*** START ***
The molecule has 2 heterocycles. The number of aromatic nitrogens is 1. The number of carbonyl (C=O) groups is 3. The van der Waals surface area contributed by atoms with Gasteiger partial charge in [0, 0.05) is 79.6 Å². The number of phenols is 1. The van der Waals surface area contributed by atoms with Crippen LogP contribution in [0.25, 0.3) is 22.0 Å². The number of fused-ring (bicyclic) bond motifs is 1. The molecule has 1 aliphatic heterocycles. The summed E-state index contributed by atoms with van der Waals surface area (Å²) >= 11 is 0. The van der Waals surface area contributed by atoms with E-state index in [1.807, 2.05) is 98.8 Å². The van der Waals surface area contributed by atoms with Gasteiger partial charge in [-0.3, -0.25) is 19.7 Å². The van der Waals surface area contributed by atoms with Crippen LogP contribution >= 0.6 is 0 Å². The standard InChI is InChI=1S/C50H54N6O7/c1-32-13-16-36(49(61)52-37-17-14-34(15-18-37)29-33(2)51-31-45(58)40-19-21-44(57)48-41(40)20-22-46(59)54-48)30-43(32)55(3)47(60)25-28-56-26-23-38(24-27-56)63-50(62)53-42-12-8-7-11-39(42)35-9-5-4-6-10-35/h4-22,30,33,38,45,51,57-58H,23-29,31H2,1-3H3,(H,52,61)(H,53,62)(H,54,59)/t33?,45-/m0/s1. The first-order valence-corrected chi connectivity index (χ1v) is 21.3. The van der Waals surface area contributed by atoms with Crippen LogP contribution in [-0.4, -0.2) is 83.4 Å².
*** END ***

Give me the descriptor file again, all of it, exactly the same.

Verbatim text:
The molecule has 2 heterocycles. The number of aromatic nitrogens is 1. The number of carbonyl (C=O) groups is 3. The van der Waals surface area contributed by atoms with Gasteiger partial charge in [0, 0.05) is 79.6 Å². The number of phenols is 1. The van der Waals surface area contributed by atoms with Crippen LogP contribution in [0.25, 0.3) is 22.0 Å². The number of fused-ring (bicyclic) bond motifs is 1. The molecule has 1 aliphatic heterocycles. The summed E-state index contributed by atoms with van der Waals surface area (Å²) >= 11 is 0. The van der Waals surface area contributed by atoms with E-state index in [1.807, 2.05) is 98.8 Å². The van der Waals surface area contributed by atoms with Gasteiger partial charge in [-0.3, -0.25) is 19.7 Å². The van der Waals surface area contributed by atoms with Crippen LogP contribution >= 0.6 is 0 Å². The standard InChI is InChI=1S/C50H54N6O7/c1-32-13-16-36(49(61)52-37-17-14-34(15-18-37)29-33(2)51-31-45(58)40-19-21-44(57)48-41(40)20-22-46(59)54-48)30-43(32)55(3)47(60)25-28-56-26-23-38(24-27-56)63-50(62)53-42-12-8-7-11-39(42)35-9-5-4-6-10-35/h4-22,30,33,38,45,51,57-58H,23-29,31H2,1-3H3,(H,52,61)(H,53,62)(H,54,59)/t33?,45-/m0/s1. The first-order valence-corrected chi connectivity index (χ1v) is 21.3. The van der Waals surface area contributed by atoms with Crippen LogP contribution in [-0.4, -0.2) is 83.4 Å².